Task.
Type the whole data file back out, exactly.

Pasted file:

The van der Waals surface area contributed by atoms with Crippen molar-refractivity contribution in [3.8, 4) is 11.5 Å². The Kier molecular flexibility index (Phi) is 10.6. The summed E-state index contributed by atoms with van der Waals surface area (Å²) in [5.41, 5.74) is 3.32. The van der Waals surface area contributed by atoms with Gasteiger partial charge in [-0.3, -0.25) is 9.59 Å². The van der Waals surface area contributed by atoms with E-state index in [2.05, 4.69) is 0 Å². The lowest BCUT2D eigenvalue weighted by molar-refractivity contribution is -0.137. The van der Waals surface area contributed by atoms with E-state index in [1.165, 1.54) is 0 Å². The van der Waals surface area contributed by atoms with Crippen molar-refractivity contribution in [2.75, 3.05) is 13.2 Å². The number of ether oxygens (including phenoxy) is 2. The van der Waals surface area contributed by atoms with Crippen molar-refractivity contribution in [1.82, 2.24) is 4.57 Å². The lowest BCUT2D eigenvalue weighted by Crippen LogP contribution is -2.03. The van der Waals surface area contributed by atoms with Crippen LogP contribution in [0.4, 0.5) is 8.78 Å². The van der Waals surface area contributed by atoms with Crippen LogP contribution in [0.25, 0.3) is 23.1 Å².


The van der Waals surface area contributed by atoms with Crippen molar-refractivity contribution in [3.8, 4) is 11.5 Å². The Kier molecular flexibility index (Phi) is 10.6. The summed E-state index contributed by atoms with van der Waals surface area (Å²) in [5.41, 5.74) is 3.32. The van der Waals surface area contributed by atoms with Gasteiger partial charge in [-0.3, -0.25) is 9.59 Å². The van der Waals surface area contributed by atoms with E-state index in [2.05, 4.69) is 0 Å². The lowest BCUT2D eigenvalue weighted by molar-refractivity contribution is -0.137. The van der Waals surface area contributed by atoms with E-state index in [1.165, 1.54) is 0 Å². The van der Waals surface area contributed by atoms with Crippen molar-refractivity contribution in [2.75, 3.05) is 13.2 Å². The number of ether oxygens (including phenoxy) is 2. The van der Waals surface area contributed by atoms with Crippen molar-refractivity contribution in [1.82, 2.24) is 4.57 Å². The lowest BCUT2D eigenvalue weighted by Crippen LogP contribution is -2.03. The van der Waals surface area contributed by atoms with Crippen LogP contribution in [0.4, 0.5) is 8.78 Å². The van der Waals surface area contributed by atoms with Crippen LogP contribution in [0.25, 0.3) is 23.1 Å².